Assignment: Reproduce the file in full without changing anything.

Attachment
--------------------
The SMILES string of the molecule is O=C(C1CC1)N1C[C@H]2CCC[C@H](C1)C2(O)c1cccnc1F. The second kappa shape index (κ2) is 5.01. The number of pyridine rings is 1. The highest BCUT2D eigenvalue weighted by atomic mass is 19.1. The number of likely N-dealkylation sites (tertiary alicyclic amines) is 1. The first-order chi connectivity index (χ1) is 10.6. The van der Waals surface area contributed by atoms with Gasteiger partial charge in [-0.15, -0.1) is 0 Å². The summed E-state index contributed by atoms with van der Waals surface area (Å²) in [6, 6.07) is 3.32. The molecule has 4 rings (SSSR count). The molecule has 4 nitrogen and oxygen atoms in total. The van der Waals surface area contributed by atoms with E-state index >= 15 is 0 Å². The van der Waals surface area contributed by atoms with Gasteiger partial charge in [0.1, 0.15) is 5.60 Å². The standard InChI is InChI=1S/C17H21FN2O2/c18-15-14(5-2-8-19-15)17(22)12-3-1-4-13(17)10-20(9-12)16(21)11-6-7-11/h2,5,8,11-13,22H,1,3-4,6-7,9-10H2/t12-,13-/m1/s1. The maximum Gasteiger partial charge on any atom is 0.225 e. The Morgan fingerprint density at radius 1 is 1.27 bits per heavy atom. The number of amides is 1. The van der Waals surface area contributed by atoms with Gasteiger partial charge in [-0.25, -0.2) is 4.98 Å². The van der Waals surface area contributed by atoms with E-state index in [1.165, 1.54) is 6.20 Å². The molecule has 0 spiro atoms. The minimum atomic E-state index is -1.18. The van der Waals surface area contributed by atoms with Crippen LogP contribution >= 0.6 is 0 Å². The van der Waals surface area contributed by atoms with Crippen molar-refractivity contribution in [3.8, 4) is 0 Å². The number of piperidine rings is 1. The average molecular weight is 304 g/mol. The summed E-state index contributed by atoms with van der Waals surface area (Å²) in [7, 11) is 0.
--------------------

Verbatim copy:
The SMILES string of the molecule is O=C(C1CC1)N1C[C@H]2CCC[C@H](C1)C2(O)c1cccnc1F. The second kappa shape index (κ2) is 5.01. The number of pyridine rings is 1. The highest BCUT2D eigenvalue weighted by atomic mass is 19.1. The number of likely N-dealkylation sites (tertiary alicyclic amines) is 1. The first-order chi connectivity index (χ1) is 10.6. The van der Waals surface area contributed by atoms with Gasteiger partial charge in [-0.15, -0.1) is 0 Å². The summed E-state index contributed by atoms with van der Waals surface area (Å²) in [6, 6.07) is 3.32. The molecule has 4 rings (SSSR count). The molecule has 4 nitrogen and oxygen atoms in total. The van der Waals surface area contributed by atoms with E-state index >= 15 is 0 Å². The van der Waals surface area contributed by atoms with Gasteiger partial charge in [0.1, 0.15) is 5.60 Å². The standard InChI is InChI=1S/C17H21FN2O2/c18-15-14(5-2-8-19-15)17(22)12-3-1-4-13(17)10-20(9-12)16(21)11-6-7-11/h2,5,8,11-13,22H,1,3-4,6-7,9-10H2/t12-,13-/m1/s1. The maximum Gasteiger partial charge on any atom is 0.225 e. The Morgan fingerprint density at radius 1 is 1.27 bits per heavy atom. The number of amides is 1. The van der Waals surface area contributed by atoms with Gasteiger partial charge in [-0.25, -0.2) is 4.98 Å². The van der Waals surface area contributed by atoms with E-state index in [1.165, 1.54) is 6.20 Å². The molecule has 0 spiro atoms. The minimum atomic E-state index is -1.18. The van der Waals surface area contributed by atoms with Crippen LogP contribution >= 0.6 is 0 Å². The van der Waals surface area contributed by atoms with Crippen molar-refractivity contribution in [3.8, 4) is 0 Å². The number of piperidine rings is 1. The average molecular weight is 304 g/mol. The summed E-state index contributed by atoms with van der Waals surface area (Å²) in [7, 11) is 0.